# Gaussian Mixture + Linear Regression for non-linear data

Let me preface this by saying that I am new to Python, pymc3, and statistics, so I am likely to have made some basic mistakes.

I am currently trying to model some data produced by the following data generating process:

``````time = 0
base_mu = 100 + 100 * param_2
base_sig = 10 + 10 * param_2
sub_mu = 20 * (1 + param_2) * (1 + param_1)
sub_sig = 2 * (1 + param_2) * (1 + param_1)
lam = 1 / (1 + param_1)
base_time = pm.Normal.dist(base_mu, base_sig).random(size=1)
time += base_time

n = pm.Poisson.dist(lam).random(size=1)
for i in range(n):
time += pm.Normal.dist(sub_mu, sub_sig).random(size=1)
return time
``````

The particular data generating process is not necessarily important, but I need to be able to contend with something at least as messy. This process is effectively a gaussian mixture, but the weights on the various models depend on the parameters, and the distribution parameters can be non-linear in the observed parameters.

I’d like to estimate this through a linear regression/gaussian mixture. First question: Is this possible? I know that the non-linearity of the data generating process will prevent a linear regression from actually capturing the process, but I am under the impression that gaussian mixtures are robust enough to handle data that they don’t literally describe. Is this true? (I want to avoid just reproducing the data generating process because I expect to eventually have real world data whose relationship to the underlying parameters I don’t know.)

I attempted to estimate this model following the process described in https://docs.pymc.io/notebooks/dependent_density_regression.html, but was ultimately unsuccessful. Here’s what I tried:

``````import numpy as np
import pymc3 as pm
from theano import shared, tensor as tt

def generate_params_from_env(param_1, param_2):
base_mean = 100 * (1 + param_2)
base_std = 10 * (1 + param_2)

sub_mean = 20 * (1 + param_2) * (1 + param_1)
sub_std = 2 * (1 + param_2) * (1 + param_1)

lam = 1 / (1 + param_1)

return [[base_mean, base_std], [sub_mean, sub_std], lam]

def random_draw(params):
time = 0
base_time = pm.Normal.dist(params, params).random(size=1)
time += base_time

n = pm.Poisson.dist(params).random(size=1)

for i in range(n):
time += pm.Normal.dist(params, params).random(size=1)
return time

def generate_env(n):
ret = []
for i in range(n):
ret.append([np.random.random(), np.random.random()])
return ret

def random_process(env, n):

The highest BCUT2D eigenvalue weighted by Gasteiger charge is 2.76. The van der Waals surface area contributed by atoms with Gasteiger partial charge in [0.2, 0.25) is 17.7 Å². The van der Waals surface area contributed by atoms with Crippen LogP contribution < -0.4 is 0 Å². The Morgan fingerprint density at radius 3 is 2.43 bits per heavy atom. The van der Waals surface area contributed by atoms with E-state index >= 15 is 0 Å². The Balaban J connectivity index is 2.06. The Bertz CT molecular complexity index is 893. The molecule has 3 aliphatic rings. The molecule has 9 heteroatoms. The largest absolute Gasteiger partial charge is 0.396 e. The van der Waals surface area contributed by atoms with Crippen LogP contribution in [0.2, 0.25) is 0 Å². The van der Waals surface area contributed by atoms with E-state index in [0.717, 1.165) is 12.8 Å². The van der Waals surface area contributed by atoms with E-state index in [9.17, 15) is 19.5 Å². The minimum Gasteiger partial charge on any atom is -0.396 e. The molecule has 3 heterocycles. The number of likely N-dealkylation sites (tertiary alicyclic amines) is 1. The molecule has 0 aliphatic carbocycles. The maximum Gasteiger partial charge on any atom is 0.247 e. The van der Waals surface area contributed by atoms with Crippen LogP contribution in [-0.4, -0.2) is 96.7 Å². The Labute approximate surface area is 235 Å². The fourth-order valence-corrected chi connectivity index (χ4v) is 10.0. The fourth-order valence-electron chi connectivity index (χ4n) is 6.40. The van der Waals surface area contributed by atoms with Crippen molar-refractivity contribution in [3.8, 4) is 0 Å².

data = []
for i in range(n):
data.append(random_draw(generate_params_from_env(env[i], env[i])))
return np.array(data)

#Helper, copied from https://docs.pymc.io/notebooks/dependent_density_regression.html
def std_norm_cdf(z):
return 0.5 * (1 + tt.erf(z / np.sqrt(2)))

#Helper, copied from https://docs.pymc.io/notebooks/dependent_density_regression.html
def stick_breaking(v):
return v * tt.concatenate([tt.ones_like(v[:, :1]),
tt.extra_ops.cumprod(1 - v, axis=1)[:, :-1]],
axis=1)

#copied from https://docs.pymc.io/notebooks/dependent_density_regression.html
def get_w(param_1, param_2, n_models):
d = pm.Normal('d', mu=0, sd=5, shape=n_models)
e = pm.Normal('e', mu=0, sd=5, shape=n_models)
f = pm.Normal('f', mu=0, sd=5, shape=n_models)
thing = d + e * param_1 + f * param_2
v = std_norm_cdf(thing)
return stick_breaking(v)

def construct_model(data, env, n_models):
models = []
env_t = np.transpose(np.array(env))

a = pm.Normal('a', mu=100, sd=100, shape=n_models)
b = pm.Normal('b', mu=40, sd=100, shape=n_models)
c = pm.Normal('c', mu=40, sd=100, shape=n_models)

g = pm.Normal('g', mu=40, sd=100, shape=n_models)

param_1 = shared(env_t[:, np.newaxis], broadcastable=(False, True))
param_2 = shared(env_t[:, np.newaxis], broadcastable=(False, True))

mu = pm.Deterministic('mu', a +  b * param_1 + c * param_2)
w_ = get_w(param_1, param_2, n_models)
w = pm.Deterministic("w", w_/w_.sum(axis=1, keepdims=True))
obs = pm.NormalMixture('obs', w, mu, sigma=g, observed=data)

if __name__ == "__main__":
np.random.seed(123)

trials = 1000
n_models = 30
env = generate_env(trials)
data = random_process(env, trials)
with pm.Model() as model:
construct_model(data, env, 30)
print(pm.summary(trace))
``````

This code will compile and it will run. However, I run into two problems. The first is that it throws a number of alarming errors while running, to the tune of:

``````ERROR (theano.gof.opt): Optimization failure due to: local_grad_log_erfc_neg
ERROR (theano.gof.opt): node: Elemwise{true_div,no_inplace}(Elemwise{mul,no_inplace}.0, Elemwise{erfc,no_inplace}.0)
ERROR (theano.gof.opt): TRACEBACK:
ERROR (theano.gof.opt): Traceback (most recent call last):
File "C:\Users\censored\AppData\Local\Continuum\anaconda3\envs\censored\lib\site-packages\theano\gof\opt.py", line 2034, in process_node
replacements = lopt.transform(node)
File "C:\Users\censoredAppData\Local\Continuum\anaconda3\envs\censored\lib\site-packages\theano\tensor\opt.py", line 6789, in local_grad_log_erfc_neg
if not exp.owner.inputs.owner:
AttributeError: 'NoneType' object has no attribute 'owner'
``````

Secondly, the model it produces is very poor. The output of the model does not match the output of the process well at all. In the below plots, the left histogram depicts the true data generating process, while the right histogram depicts the output of the model. The first is the case when param_1 and param_2 are drawn from a distribution anew for each data point, while the second one holds param_1 and param_2 fixed for a large number of samples.  What am I doing wrong? Is this a model error, a code error, or am I just trying to do completely the wrong thing?